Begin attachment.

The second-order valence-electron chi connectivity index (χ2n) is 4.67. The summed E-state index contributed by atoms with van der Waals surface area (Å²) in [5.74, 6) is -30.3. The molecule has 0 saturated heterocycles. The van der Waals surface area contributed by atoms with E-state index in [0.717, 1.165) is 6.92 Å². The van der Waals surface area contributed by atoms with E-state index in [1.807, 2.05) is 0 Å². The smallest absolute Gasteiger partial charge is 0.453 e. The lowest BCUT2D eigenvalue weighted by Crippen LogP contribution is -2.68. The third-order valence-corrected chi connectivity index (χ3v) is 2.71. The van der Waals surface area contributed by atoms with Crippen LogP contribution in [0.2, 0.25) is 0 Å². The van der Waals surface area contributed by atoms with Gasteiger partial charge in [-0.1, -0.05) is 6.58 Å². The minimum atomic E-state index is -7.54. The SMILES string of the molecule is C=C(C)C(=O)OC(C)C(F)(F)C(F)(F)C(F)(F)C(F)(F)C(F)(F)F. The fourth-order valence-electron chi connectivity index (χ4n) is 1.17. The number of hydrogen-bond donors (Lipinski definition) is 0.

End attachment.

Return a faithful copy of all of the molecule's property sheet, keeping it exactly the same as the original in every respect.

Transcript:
The second-order valence-electron chi connectivity index (χ2n) is 4.67. The summed E-state index contributed by atoms with van der Waals surface area (Å²) in [5.74, 6) is -30.3. The molecule has 0 saturated heterocycles. The van der Waals surface area contributed by atoms with E-state index in [0.717, 1.165) is 6.92 Å². The van der Waals surface area contributed by atoms with E-state index in [1.807, 2.05) is 0 Å². The smallest absolute Gasteiger partial charge is 0.453 e. The lowest BCUT2D eigenvalue weighted by Crippen LogP contribution is -2.68. The third-order valence-corrected chi connectivity index (χ3v) is 2.71. The van der Waals surface area contributed by atoms with Crippen LogP contribution in [0.2, 0.25) is 0 Å². The van der Waals surface area contributed by atoms with Gasteiger partial charge in [-0.1, -0.05) is 6.58 Å². The minimum atomic E-state index is -7.54. The SMILES string of the molecule is C=C(C)C(=O)OC(C)C(F)(F)C(F)(F)C(F)(F)C(F)(F)C(F)(F)F. The fourth-order valence-electron chi connectivity index (χ4n) is 1.17. The number of hydrogen-bond donors (Lipinski definition) is 0.